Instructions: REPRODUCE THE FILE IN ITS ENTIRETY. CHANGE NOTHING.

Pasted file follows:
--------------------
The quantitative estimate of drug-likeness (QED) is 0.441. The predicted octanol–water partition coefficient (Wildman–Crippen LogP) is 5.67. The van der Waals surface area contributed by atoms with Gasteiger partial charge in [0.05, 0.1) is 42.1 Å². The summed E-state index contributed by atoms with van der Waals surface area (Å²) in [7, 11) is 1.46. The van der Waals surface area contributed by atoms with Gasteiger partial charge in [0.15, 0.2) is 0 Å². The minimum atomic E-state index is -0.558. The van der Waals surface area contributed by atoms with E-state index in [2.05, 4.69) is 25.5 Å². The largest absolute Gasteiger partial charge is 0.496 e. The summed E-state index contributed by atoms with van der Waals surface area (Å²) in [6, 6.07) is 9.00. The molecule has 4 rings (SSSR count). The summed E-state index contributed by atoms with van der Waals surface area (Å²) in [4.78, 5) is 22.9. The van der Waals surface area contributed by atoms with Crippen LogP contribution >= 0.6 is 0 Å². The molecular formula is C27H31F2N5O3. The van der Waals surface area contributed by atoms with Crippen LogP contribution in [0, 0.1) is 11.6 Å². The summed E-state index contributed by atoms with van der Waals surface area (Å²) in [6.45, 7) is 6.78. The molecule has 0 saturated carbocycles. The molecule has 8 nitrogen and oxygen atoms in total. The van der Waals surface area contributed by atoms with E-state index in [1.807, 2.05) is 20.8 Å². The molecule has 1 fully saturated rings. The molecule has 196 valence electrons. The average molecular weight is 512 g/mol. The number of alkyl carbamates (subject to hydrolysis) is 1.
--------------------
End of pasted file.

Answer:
The quantitative estimate of drug-likeness (QED) is 0.441. The predicted octanol–water partition coefficient (Wildman–Crippen LogP) is 5.67. The van der Waals surface area contributed by atoms with Gasteiger partial charge in [0.05, 0.1) is 42.1 Å². The summed E-state index contributed by atoms with van der Waals surface area (Å²) in [7, 11) is 1.46. The van der Waals surface area contributed by atoms with Gasteiger partial charge in [0.15, 0.2) is 0 Å². The minimum atomic E-state index is -0.558. The van der Waals surface area contributed by atoms with E-state index in [2.05, 4.69) is 25.5 Å². The largest absolute Gasteiger partial charge is 0.496 e. The summed E-state index contributed by atoms with van der Waals surface area (Å²) in [6, 6.07) is 9.00. The molecule has 4 rings (SSSR count). The summed E-state index contributed by atoms with van der Waals surface area (Å²) in [4.78, 5) is 22.9. The van der Waals surface area contributed by atoms with Crippen LogP contribution >= 0.6 is 0 Å². The molecular formula is C27H31F2N5O3. The van der Waals surface area contributed by atoms with Crippen LogP contribution in [0, 0.1) is 11.6 Å². The summed E-state index contributed by atoms with van der Waals surface area (Å²) in [6.45, 7) is 6.78. The molecule has 0 saturated carbocycles. The molecule has 8 nitrogen and oxygen atoms in total. The van der Waals surface area contributed by atoms with E-state index in [1.807, 2.05) is 20.8 Å². The molecule has 1 fully saturated rings. The molecule has 196 valence electrons. The average molecular weight is 512 g/mol. The number of alkyl carbamates (subject to hydrolysis) is 1.